Music entrepreneur Yuri Wong tells Zuhaila Sedek about trusting one’s gut feeling and taking that leap of faith
NEVER doubt your gut feeling. Yuri Wong didn’t for a second when he left his stable job for something he loves doing the most — making music.
“I had a strong gut feeling about it and took a leap of faith,” recalls the 33-year-old.
The move, he reckons, is one of the best decisions he has ever made and now is as happy as anyone can be. He runs his own audio production studio called The Factory Music Studio.
NO GUTS, NO GLORY
Before he made the switch in career, he was a management consultant for a solid six years.
“It was a good job, but for some reason I didn’t enjoy it. My heart is, and will always be, with music,” he says.
One of the biggest issues he had with working in the corporate world was having to say “yes” to things that he didn’t agree with. “In that working environment, we tend to overpromise, and this will put pressure on anyone,” he explains.
“I’ve since learnt to embrace the unknown rather than fear it. The way to do that is to understand as much as you can about what you don’t know and have faith in your abilities,” says the once lead guitarist for the band Frequency Cannon.
Wong has been into music since young. He learnt the piano in primary school and later, the guitar from his dad.
“Growing up, I was always creating little tunes on the piano and later, on the guitar. The first ‘real song’ I recall writing is Freefalling,” he says, adding that the song later became a track on Frequency Cannon’s debut album.
The soft-spoken Malacca-born Wong has a degree in science and a degree in electrical engineering, two disciplines which he still leverages on in his music business.
“I’m good with Mathematics. This skill is put to good use when I’m composing songs, when writing the notes and beats.”
TECHNOLOGY AND MUSIC
The Factory Music Studio is a result of Wong’s vision to combine technology and music. The idea is to incorporate concepts, visuals and music into online media works for use by artistes, brands or non-profit institutions to reach a wider audience in more innovative ways.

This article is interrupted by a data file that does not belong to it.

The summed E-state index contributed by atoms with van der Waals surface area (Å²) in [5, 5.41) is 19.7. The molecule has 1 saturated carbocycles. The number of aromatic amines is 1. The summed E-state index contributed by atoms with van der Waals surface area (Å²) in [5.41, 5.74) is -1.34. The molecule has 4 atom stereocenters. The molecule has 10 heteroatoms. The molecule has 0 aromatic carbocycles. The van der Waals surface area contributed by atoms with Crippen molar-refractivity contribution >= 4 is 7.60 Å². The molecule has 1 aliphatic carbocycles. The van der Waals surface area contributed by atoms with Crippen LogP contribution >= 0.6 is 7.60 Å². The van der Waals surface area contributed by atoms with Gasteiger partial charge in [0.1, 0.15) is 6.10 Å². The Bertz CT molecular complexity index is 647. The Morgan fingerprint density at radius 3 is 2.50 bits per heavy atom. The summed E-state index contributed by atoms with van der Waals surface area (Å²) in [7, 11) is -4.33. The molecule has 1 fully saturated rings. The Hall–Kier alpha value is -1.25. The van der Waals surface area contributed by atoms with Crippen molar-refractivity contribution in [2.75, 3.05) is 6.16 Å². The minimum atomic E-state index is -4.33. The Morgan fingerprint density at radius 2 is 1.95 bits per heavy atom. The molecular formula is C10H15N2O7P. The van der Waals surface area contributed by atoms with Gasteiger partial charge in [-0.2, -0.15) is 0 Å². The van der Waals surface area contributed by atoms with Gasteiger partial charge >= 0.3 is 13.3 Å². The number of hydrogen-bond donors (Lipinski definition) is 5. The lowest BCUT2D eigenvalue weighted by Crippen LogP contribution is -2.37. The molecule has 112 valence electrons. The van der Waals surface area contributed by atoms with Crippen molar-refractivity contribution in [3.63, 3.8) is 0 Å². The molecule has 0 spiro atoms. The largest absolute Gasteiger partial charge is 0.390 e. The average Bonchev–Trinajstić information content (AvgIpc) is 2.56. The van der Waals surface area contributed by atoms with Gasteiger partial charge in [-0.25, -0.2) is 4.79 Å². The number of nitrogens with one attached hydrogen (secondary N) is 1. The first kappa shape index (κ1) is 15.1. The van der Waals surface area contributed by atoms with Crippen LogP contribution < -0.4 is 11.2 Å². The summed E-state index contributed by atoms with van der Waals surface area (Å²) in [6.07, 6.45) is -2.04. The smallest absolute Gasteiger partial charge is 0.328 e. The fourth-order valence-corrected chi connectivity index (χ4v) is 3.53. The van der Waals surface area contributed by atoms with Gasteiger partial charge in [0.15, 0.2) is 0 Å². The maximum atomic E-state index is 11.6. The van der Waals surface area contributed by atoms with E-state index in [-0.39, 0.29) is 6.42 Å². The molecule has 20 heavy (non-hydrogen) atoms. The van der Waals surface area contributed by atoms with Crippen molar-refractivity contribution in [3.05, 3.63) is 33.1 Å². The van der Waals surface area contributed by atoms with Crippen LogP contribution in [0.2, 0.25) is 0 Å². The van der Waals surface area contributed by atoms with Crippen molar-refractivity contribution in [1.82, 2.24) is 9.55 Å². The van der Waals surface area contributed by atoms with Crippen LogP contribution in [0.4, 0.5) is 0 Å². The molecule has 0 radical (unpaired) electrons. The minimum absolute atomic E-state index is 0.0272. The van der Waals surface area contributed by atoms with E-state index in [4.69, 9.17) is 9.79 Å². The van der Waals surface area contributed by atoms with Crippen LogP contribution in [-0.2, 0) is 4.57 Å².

“I went with my gut feeling, that online media is the way forward,” says Wong.
His interest was heightened after seeing the huge impact from videos that had gone viral on YouTube such as Kony 2012, a short film created by the non-profit organisation Invisible Children in an effort to stop the recruitment of child soldiers in Joseph Kony’s rebel wars in Africa.
“Kony 2012 highlights the amazing ability of online media to reach out (to the masses), especially if the message is crafted in a compelling manner,” says Wong.
For his work, he doesn’t limit the possibilities in reaching out to people through online media.
“I’ve never used anything that exists as a benchmark, but more for general reference. Why limit ourselves when our call is to create? We’re doing things that a regular music studio doesn’t do — creating visual media, optimising online engagement, becoming idea-based creators, and that’s why it’s exciting.
“So I don’t look at whether people have done it or not, but more what we can do to create remarkable work.”
LOVE OF HIS LIFE
Wong is happily married to radio DJ and television personality Xandria Ooi. “She surprises me all the time and I’m always impressed by that,” says the proud husband.
“She works hard and we respect each other’s work,” he adds.
When the lovebirds return home from work, they would discuss what happened at work and exchange tips. Wong says: “My wife is good with people, so sometimes she suggests what I could practise on.”
Despite their busy schedules, they make time for each other. The couple has been married for 1½ years.
Any plans to start a family soon? “We’re enjoying life the way it is now. If it happens, it happens,” says Wong.